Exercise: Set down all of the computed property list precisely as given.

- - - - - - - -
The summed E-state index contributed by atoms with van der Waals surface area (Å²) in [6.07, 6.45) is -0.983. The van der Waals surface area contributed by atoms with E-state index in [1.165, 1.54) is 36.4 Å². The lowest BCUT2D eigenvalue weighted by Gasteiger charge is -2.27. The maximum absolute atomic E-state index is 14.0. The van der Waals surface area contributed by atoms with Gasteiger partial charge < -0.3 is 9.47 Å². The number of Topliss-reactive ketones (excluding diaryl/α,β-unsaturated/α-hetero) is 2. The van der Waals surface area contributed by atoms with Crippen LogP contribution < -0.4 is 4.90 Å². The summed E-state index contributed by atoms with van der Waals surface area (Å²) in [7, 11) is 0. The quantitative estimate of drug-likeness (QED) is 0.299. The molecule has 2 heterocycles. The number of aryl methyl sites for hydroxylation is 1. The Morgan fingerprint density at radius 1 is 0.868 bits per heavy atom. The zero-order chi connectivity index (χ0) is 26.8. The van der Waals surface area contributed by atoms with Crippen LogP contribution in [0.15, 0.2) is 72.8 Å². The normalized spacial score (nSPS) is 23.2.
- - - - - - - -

The summed E-state index contributed by atoms with van der Waals surface area (Å²) in [6.07, 6.45) is -0.983. The van der Waals surface area contributed by atoms with E-state index in [1.165, 1.54) is 36.4 Å². The lowest BCUT2D eigenvalue weighted by Gasteiger charge is -2.27. The maximum absolute atomic E-state index is 14.0. The van der Waals surface area contributed by atoms with Gasteiger partial charge < -0.3 is 9.47 Å². The number of Topliss-reactive ketones (excluding diaryl/α,β-unsaturated/α-hetero) is 2. The van der Waals surface area contributed by atoms with Crippen LogP contribution < -0.4 is 4.90 Å². The summed E-state index contributed by atoms with van der Waals surface area (Å²) in [7, 11) is 0. The quantitative estimate of drug-likeness (QED) is 0.299. The molecule has 2 heterocycles. The number of aryl methyl sites for hydroxylation is 1. The Morgan fingerprint density at radius 1 is 0.868 bits per heavy atom. The zero-order chi connectivity index (χ0) is 26.8. The van der Waals surface area contributed by atoms with Crippen LogP contribution in [0.15, 0.2) is 72.8 Å². The normalized spacial score (nSPS) is 23.2.